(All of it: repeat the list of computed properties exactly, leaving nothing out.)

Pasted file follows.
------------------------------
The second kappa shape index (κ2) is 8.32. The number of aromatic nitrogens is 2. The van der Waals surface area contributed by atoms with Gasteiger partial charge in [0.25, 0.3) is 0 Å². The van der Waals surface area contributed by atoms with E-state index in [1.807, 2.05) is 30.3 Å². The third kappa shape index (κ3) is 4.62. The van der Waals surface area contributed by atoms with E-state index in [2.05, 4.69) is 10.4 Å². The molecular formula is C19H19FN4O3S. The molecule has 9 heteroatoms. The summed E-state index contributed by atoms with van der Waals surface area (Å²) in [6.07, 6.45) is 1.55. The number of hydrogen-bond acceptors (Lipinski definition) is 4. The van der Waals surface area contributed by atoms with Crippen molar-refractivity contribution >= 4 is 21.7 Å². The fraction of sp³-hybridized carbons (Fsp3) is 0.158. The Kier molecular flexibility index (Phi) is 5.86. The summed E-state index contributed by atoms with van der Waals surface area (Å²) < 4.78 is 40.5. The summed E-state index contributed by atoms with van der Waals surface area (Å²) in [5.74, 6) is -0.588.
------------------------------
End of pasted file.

The second kappa shape index (κ2) is 8.32. The number of aromatic nitrogens is 2. The van der Waals surface area contributed by atoms with Gasteiger partial charge in [0.25, 0.3) is 0 Å². The van der Waals surface area contributed by atoms with E-state index in [1.807, 2.05) is 30.3 Å². The third kappa shape index (κ3) is 4.62. The van der Waals surface area contributed by atoms with E-state index in [2.05, 4.69) is 10.4 Å². The molecular formula is C19H19FN4O3S. The molecule has 9 heteroatoms. The summed E-state index contributed by atoms with van der Waals surface area (Å²) in [6.07, 6.45) is 1.55. The number of hydrogen-bond acceptors (Lipinski definition) is 4. The van der Waals surface area contributed by atoms with Crippen molar-refractivity contribution >= 4 is 21.7 Å². The fraction of sp³-hybridized carbons (Fsp3) is 0.158. The Kier molecular flexibility index (Phi) is 5.86. The summed E-state index contributed by atoms with van der Waals surface area (Å²) < 4.78 is 40.5. The summed E-state index contributed by atoms with van der Waals surface area (Å²) in [5.74, 6) is -0.588.